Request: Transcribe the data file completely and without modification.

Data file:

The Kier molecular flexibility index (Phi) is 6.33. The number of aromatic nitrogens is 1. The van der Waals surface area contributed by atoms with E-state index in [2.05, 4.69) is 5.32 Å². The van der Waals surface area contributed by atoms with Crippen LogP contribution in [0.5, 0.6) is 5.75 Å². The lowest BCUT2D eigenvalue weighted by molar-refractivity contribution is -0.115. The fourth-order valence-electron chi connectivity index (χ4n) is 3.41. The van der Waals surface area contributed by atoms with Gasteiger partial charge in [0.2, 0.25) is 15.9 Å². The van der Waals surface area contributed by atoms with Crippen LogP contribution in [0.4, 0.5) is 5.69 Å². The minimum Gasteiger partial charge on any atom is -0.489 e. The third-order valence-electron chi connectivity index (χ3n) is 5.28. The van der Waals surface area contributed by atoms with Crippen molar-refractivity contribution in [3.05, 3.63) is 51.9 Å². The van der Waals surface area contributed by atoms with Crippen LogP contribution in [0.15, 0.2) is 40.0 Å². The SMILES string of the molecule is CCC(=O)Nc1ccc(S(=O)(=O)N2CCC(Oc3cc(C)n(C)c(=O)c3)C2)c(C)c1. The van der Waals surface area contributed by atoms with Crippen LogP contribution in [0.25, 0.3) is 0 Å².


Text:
The Kier molecular flexibility index (Phi) is 6.33. The number of aromatic nitrogens is 1. The van der Waals surface area contributed by atoms with E-state index in [2.05, 4.69) is 5.32 Å². The van der Waals surface area contributed by atoms with Crippen LogP contribution in [0.5, 0.6) is 5.75 Å². The lowest BCUT2D eigenvalue weighted by molar-refractivity contribution is -0.115. The fourth-order valence-electron chi connectivity index (χ4n) is 3.41. The van der Waals surface area contributed by atoms with Gasteiger partial charge in [0.2, 0.25) is 15.9 Å². The van der Waals surface area contributed by atoms with Crippen LogP contribution in [0.4, 0.5) is 5.69 Å². The minimum Gasteiger partial charge on any atom is -0.489 e. The third-order valence-electron chi connectivity index (χ3n) is 5.28. The van der Waals surface area contributed by atoms with Crippen molar-refractivity contribution in [3.05, 3.63) is 51.9 Å². The van der Waals surface area contributed by atoms with Crippen LogP contribution in [0.15, 0.2) is 40.0 Å². The SMILES string of the molecule is CCC(=O)Nc1ccc(S(=O)(=O)N2CCC(Oc3cc(C)n(C)c(=O)c3)C2)c(C)c1. The van der Waals surface area contributed by atoms with Crippen LogP contribution in [0.25, 0.3) is 0 Å².